The chanterelles of late summer are smaller, firmer and drier than the fall harvest, and this recipe takes advantage of those qualities, along with other delicious bounty found in the farmers market during August. Serve this atop grilled salmon or a juicy pork chop. Or with fresh cooked shell beans, such as cranberry, tossed in the mix.

1 pound fresh cippollini or Walla Walla or other sweet onion
2 tbsp olive oil
2 tsp salt
3 ears sweet corn
4 tbsp unsalted butter
¾ lb small chanterelles, cleaned, and halved if big
½ lb romano green beans, cut on diagonal in thirds, and blanched in salted water
1 pint cherry tomatoes, halved
1 lemon, zest and juice
½ cup basil, slivered

Heat oven to 325˚F. Cut onions into medium wedges and place in baking dish. Toss wedges with 1 tsp salt, a few grindings of pepper and olive oil. Bake for 30 minutes, stirring once or twice. Meanwhile, cut corn off cob and scrape the cob with a knife or spoon to get the all the corn milk left behind. In a large skillet heat 2 T butter over medium high heat. Add chanterelles, 1 tsp salt, and a few grindings of pepper. Sauté until tender and liquid has evaporated. Turn heat down to medium and add corn, continue cooking until heated through. Add romano beans, baked onions with all their juices, the lemon zest, half the lemon juice and the remaining butter. Heat through for a few minutes. Turn off heat and add tomatoes and basil. Taste and adjust seasonings and lemon juice.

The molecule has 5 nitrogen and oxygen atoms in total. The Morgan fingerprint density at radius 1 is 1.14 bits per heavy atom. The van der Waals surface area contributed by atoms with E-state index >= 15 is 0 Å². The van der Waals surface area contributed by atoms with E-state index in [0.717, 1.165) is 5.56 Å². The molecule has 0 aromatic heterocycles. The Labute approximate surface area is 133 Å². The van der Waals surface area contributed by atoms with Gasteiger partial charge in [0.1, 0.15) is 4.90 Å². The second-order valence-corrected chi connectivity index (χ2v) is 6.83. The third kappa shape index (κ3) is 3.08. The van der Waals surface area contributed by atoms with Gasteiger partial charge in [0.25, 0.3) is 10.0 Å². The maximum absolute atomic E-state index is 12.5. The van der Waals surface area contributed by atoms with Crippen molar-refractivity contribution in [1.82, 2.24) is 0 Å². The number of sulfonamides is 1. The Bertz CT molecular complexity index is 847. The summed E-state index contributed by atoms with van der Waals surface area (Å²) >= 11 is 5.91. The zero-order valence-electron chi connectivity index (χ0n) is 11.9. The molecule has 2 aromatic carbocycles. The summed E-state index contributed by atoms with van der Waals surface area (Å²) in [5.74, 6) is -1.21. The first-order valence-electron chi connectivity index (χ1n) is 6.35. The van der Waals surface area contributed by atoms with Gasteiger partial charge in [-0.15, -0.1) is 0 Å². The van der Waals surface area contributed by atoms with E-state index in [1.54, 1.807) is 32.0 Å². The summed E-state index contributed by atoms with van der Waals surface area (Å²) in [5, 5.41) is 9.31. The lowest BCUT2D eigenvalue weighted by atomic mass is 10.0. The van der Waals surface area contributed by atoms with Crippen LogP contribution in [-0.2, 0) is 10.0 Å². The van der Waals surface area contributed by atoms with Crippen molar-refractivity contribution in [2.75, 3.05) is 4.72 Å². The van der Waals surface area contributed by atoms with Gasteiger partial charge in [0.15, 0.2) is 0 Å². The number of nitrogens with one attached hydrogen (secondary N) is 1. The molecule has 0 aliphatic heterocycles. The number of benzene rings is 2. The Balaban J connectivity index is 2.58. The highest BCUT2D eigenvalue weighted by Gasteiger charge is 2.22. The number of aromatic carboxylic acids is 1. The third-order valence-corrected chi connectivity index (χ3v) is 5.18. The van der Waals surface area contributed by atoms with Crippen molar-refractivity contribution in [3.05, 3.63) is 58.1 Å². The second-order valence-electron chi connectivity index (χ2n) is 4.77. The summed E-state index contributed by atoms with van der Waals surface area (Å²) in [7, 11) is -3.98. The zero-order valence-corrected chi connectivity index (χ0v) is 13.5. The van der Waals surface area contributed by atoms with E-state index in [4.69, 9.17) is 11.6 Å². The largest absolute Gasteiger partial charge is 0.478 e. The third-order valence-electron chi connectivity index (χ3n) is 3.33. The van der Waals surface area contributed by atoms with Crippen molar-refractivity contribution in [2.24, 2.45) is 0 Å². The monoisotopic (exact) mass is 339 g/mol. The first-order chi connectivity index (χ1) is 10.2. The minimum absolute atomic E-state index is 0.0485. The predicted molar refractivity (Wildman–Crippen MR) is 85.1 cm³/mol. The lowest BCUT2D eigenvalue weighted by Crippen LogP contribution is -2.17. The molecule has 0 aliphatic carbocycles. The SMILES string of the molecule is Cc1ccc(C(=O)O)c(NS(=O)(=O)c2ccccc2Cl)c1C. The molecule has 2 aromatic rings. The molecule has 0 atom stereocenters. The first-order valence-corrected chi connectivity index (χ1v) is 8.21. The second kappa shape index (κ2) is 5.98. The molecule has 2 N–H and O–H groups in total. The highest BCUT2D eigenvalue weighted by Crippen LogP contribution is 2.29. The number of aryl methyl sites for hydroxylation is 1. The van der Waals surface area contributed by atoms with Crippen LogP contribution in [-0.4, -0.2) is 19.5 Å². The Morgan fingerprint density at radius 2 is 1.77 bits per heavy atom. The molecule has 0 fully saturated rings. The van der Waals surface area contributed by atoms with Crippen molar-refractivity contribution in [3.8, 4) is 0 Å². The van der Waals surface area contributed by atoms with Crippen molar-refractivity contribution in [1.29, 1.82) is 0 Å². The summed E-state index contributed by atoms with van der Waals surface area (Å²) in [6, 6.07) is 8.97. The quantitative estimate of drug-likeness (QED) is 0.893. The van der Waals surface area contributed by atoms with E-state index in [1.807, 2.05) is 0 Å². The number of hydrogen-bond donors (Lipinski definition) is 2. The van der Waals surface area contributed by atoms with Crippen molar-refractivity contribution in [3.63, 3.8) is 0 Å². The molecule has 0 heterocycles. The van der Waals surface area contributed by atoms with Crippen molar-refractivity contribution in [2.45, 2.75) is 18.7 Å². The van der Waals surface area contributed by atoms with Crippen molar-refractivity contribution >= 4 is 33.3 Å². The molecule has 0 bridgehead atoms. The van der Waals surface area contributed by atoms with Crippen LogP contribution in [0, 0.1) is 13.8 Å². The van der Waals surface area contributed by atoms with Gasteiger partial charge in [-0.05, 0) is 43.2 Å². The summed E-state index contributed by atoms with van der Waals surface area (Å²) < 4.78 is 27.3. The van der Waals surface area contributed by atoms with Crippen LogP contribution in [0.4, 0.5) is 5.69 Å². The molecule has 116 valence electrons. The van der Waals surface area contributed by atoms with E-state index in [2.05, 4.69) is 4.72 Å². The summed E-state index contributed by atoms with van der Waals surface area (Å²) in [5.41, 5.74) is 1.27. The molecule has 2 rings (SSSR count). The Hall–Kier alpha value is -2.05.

Friday, August 14, 2009

This Week at Foraged and Found Edibles 6/14

Chanterelles have returned. Lobsters mushrooms are on too. Ahh, it is so nice to have shrooms again. I encourage you to enjoy the summer peak mushroom crop while it lasts; the summer shrooms are firmer, smaller and brighter before the autumn rains. Late summer lobster and chanterelle mushrooms are great combined with, another late summer favorite, fresh corn. Corn chowder with chanterelles is a richer version of the classic soup, or try a warm salad of lobster mushrooms and purslane with corn viniagrette.